Issue: Hormel has trouble expanding into upscale food
Commentary by: David
Today, Steven Gray at the Wall Street Journal details Hormel’s difficulty expanding its brand into fast-growing niches including healthy and ethnic pre-packaged food. In spite of a solid product and innovative technology, (using high-pressure pasturization instead of preservatives to keep food bacteria free by literally squeezing the bacteria to death) Hormel has struggled to overcome its longtime association with Spam, the difficult-to-characterize almost-meat which is still popular in certain regions and among certain populations in the United States. Adding to Hormel’s troubles is the worry that premium food offerings will alienate core Spam consumers.
It is understandable that Hormel is seeking new markets and new consumers. There may be great reasons for a food manufacturer to diversify and serve more than a narrow slice of the consumers in the grocery store. There may even be operating efficiencies and negotiating advantages to selling more to existing customers (supermarkets and mass merchandisers). There is absolutely no reason, however, to sell these products under the Hormel name, and this advertising blog finds itself somewhat confounded that Hormel would try. Selling premium packaged meats under the Hormel name sounds a lot like bottling wine and slapping a ‘Budweiser’ label on it to us.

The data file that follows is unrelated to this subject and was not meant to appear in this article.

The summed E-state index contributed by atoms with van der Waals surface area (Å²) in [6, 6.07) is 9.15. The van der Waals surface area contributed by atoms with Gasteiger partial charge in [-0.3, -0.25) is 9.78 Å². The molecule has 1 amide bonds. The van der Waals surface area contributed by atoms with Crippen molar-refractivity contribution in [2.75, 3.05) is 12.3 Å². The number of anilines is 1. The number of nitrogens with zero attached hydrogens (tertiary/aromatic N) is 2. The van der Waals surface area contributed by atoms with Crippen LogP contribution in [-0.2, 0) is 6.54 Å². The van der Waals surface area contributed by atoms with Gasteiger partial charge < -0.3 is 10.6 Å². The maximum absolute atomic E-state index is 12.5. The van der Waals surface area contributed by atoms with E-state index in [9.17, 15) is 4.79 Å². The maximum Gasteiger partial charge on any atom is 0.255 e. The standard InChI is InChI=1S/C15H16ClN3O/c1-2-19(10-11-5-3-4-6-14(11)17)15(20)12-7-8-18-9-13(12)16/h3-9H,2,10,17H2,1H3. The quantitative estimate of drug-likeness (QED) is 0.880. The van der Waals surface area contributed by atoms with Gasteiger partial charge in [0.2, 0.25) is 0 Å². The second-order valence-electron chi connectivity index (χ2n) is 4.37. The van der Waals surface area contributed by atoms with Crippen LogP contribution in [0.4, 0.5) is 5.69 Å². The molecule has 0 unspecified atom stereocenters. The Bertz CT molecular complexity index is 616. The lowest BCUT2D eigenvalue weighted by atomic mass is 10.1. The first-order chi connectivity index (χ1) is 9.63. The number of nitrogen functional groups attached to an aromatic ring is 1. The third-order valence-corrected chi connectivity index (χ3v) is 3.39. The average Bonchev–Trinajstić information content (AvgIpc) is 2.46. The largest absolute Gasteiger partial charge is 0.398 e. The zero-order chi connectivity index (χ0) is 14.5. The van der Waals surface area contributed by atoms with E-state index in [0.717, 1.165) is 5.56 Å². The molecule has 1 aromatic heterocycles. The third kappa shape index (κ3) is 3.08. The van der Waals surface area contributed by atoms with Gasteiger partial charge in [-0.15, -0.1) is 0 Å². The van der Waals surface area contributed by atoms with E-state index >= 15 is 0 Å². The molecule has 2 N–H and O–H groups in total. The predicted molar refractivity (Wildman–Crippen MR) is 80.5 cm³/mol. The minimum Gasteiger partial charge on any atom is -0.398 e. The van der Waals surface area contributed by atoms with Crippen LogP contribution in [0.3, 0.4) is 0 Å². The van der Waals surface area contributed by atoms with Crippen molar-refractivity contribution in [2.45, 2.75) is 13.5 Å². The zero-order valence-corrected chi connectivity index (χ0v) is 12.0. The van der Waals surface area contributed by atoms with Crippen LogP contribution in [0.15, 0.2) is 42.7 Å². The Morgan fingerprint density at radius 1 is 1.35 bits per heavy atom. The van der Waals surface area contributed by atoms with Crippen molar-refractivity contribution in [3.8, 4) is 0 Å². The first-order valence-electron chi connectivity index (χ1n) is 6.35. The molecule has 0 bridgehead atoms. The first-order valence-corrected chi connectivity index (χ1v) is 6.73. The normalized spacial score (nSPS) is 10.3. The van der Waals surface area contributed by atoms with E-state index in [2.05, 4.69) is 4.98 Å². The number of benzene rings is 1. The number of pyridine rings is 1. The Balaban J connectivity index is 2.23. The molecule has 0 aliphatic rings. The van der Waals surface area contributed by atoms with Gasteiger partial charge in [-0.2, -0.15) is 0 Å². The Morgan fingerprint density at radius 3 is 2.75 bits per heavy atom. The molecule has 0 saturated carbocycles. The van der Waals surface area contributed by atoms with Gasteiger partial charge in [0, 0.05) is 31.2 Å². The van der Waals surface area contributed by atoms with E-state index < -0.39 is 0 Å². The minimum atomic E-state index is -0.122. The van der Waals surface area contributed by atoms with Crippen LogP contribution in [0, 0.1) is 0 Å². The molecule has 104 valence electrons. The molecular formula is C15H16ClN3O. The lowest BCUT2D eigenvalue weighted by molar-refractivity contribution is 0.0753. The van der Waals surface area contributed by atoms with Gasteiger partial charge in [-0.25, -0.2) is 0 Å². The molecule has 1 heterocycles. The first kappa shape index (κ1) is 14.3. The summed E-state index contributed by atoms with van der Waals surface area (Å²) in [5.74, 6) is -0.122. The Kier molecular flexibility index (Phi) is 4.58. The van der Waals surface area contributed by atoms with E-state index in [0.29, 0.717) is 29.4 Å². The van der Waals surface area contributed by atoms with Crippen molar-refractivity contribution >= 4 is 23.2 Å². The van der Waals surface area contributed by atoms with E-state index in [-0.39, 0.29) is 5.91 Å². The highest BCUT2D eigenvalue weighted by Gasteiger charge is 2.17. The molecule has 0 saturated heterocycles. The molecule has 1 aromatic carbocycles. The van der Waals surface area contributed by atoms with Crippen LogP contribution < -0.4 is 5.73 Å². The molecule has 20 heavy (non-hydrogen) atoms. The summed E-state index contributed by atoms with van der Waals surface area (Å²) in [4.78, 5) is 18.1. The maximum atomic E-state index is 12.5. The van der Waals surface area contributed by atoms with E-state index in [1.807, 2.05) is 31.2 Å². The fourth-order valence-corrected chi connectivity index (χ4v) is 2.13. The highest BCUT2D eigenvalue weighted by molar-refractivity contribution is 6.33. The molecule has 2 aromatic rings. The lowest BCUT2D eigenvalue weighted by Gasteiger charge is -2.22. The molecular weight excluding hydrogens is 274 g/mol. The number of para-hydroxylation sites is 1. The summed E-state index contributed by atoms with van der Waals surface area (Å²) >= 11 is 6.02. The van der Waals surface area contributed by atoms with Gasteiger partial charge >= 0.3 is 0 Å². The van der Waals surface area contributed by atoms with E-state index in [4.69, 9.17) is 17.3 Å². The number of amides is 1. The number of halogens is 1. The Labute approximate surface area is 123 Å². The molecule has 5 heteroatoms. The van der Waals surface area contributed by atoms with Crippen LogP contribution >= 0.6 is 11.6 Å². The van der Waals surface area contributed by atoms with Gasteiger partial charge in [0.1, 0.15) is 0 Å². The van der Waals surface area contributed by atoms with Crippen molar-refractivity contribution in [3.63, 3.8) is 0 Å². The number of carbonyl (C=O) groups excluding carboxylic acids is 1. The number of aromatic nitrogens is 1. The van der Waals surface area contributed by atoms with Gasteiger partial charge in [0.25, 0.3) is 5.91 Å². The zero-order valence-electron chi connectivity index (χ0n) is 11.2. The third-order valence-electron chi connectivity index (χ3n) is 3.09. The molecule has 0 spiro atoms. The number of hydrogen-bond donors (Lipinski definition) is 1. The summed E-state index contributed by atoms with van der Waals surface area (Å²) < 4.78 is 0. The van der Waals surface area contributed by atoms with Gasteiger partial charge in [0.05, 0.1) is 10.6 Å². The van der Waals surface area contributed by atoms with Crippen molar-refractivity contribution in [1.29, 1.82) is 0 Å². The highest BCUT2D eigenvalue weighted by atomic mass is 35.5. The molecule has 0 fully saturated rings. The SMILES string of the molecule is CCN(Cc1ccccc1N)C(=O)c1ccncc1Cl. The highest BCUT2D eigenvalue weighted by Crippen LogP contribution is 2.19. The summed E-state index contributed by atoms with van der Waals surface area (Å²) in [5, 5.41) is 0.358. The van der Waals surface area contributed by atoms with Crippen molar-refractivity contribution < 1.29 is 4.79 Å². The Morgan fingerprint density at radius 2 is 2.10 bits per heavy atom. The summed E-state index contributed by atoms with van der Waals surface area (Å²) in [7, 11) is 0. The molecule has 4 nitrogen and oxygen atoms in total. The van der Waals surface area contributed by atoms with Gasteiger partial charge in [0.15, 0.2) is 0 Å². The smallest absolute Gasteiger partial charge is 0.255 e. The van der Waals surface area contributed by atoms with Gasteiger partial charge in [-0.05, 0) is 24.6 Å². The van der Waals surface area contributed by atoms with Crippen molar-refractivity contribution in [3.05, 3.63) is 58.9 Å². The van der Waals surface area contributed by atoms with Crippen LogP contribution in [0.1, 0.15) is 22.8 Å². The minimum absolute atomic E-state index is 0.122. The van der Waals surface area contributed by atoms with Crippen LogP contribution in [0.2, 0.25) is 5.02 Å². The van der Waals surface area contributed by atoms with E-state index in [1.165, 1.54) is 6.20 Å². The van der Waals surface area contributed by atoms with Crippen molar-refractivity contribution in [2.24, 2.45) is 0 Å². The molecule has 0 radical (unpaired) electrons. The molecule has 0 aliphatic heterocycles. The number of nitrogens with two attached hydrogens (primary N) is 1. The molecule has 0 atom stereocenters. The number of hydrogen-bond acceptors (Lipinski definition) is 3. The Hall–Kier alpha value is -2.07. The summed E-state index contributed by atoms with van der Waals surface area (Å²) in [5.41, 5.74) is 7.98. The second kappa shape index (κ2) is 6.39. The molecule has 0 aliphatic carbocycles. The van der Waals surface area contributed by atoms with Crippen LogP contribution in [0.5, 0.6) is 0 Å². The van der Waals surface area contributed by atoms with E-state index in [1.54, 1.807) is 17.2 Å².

Hormel’s problem is simple – its brand will not extend to the new consumers it would like to serve. The solution – creating new brands to narrowly target ethnic food consumers or healthy consumers – should be obvious to any second-year MBA student. But we chose to comment on this issue because it demonstrates a common problem with seat-of-the-pants marketing efforts where most of the brand development work is put behind product and packaging.
Had Hormel spent some time and money carefully considering brand implications of its proposed expansion, it would likely have chosen to build new brands instead of risking the Hormel name. But this kind of work is often lost in the frantic excitement of new product development outside of a handful of disciplined consumer companies like Procter & Gamble. Instead, new product teams choose the seemingly risk-adverse path (using the established brand Hormel to launch new products) to avoid the immediate failure often associated with launching new brands. Instead, these brands end up creating a bigger disaster by endangering the franchises they are built upon as well as failing after launch.
Launching successful new products requires careful brand planning as well as strong product execution. Without the former, the best product in the world will not save the brand – as Hormel has learned.